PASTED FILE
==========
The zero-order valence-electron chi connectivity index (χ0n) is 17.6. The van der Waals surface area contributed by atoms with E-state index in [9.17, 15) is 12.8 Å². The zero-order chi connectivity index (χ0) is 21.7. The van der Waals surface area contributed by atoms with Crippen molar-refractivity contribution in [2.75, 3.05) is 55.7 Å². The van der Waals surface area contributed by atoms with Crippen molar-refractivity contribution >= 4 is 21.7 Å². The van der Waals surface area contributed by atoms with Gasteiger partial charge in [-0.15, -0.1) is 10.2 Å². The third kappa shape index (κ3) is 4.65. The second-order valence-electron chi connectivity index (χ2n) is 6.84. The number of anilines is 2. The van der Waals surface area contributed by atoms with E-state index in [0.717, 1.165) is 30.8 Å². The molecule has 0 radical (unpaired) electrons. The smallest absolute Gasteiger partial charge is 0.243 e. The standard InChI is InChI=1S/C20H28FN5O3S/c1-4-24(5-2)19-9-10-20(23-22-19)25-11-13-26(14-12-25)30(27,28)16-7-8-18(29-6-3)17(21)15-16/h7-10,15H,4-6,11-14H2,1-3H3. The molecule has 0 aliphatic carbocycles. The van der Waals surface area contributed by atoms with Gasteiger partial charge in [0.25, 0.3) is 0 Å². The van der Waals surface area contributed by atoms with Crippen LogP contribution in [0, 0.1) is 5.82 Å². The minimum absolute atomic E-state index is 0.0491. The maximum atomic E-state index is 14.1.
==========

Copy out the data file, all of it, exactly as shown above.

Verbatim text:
The zero-order valence-electron chi connectivity index (χ0n) is 17.6. The van der Waals surface area contributed by atoms with E-state index in [9.17, 15) is 12.8 Å². The zero-order chi connectivity index (χ0) is 21.7. The van der Waals surface area contributed by atoms with Crippen molar-refractivity contribution in [2.75, 3.05) is 55.7 Å². The van der Waals surface area contributed by atoms with Crippen molar-refractivity contribution >= 4 is 21.7 Å². The van der Waals surface area contributed by atoms with Gasteiger partial charge in [-0.15, -0.1) is 10.2 Å². The third kappa shape index (κ3) is 4.65. The second-order valence-electron chi connectivity index (χ2n) is 6.84. The number of anilines is 2. The van der Waals surface area contributed by atoms with E-state index in [0.717, 1.165) is 30.8 Å². The molecule has 0 radical (unpaired) electrons. The smallest absolute Gasteiger partial charge is 0.243 e. The standard InChI is InChI=1S/C20H28FN5O3S/c1-4-24(5-2)19-9-10-20(23-22-19)25-11-13-26(14-12-25)30(27,28)16-7-8-18(29-6-3)17(21)15-16/h7-10,15H,4-6,11-14H2,1-3H3. The molecule has 0 aliphatic carbocycles. The van der Waals surface area contributed by atoms with Gasteiger partial charge in [0.25, 0.3) is 0 Å². The van der Waals surface area contributed by atoms with Crippen LogP contribution in [0, 0.1) is 5.82 Å². The minimum absolute atomic E-state index is 0.0491. The maximum atomic E-state index is 14.1.